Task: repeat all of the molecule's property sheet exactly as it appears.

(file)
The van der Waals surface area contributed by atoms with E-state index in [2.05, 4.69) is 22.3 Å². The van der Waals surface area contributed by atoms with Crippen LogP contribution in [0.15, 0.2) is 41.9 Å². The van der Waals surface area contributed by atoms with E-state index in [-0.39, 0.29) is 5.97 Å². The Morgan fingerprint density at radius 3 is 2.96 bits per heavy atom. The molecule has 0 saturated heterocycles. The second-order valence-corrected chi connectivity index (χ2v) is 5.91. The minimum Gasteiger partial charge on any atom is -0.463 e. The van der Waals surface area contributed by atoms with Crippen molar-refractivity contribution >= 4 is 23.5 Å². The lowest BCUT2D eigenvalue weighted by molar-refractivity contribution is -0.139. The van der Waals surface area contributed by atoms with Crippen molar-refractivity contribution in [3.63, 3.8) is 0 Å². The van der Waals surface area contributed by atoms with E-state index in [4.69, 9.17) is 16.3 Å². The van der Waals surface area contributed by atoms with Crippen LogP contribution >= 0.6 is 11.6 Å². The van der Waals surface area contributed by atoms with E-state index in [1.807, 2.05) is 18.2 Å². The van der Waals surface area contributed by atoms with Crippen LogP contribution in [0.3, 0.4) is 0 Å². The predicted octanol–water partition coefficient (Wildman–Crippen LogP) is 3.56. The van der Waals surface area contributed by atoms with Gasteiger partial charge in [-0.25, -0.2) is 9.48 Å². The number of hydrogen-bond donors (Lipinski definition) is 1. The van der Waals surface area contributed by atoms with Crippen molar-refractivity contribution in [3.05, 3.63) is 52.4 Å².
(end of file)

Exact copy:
The van der Waals surface area contributed by atoms with E-state index in [2.05, 4.69) is 22.3 Å². The van der Waals surface area contributed by atoms with Crippen LogP contribution in [0.15, 0.2) is 41.9 Å². The van der Waals surface area contributed by atoms with E-state index in [-0.39, 0.29) is 5.97 Å². The Morgan fingerprint density at radius 3 is 2.96 bits per heavy atom. The molecule has 0 saturated heterocycles. The second-order valence-corrected chi connectivity index (χ2v) is 5.91. The minimum Gasteiger partial charge on any atom is -0.463 e. The van der Waals surface area contributed by atoms with Crippen molar-refractivity contribution >= 4 is 23.5 Å². The lowest BCUT2D eigenvalue weighted by molar-refractivity contribution is -0.139. The van der Waals surface area contributed by atoms with Crippen molar-refractivity contribution in [3.63, 3.8) is 0 Å². The van der Waals surface area contributed by atoms with E-state index in [4.69, 9.17) is 16.3 Å². The van der Waals surface area contributed by atoms with Crippen LogP contribution >= 0.6 is 11.6 Å². The van der Waals surface area contributed by atoms with E-state index in [1.807, 2.05) is 18.2 Å². The van der Waals surface area contributed by atoms with Crippen LogP contribution in [0.3, 0.4) is 0 Å². The predicted octanol–water partition coefficient (Wildman–Crippen LogP) is 3.56. The van der Waals surface area contributed by atoms with Gasteiger partial charge in [-0.25, -0.2) is 9.48 Å². The number of hydrogen-bond donors (Lipinski definition) is 1. The van der Waals surface area contributed by atoms with Crippen molar-refractivity contribution in [3.05, 3.63) is 52.4 Å².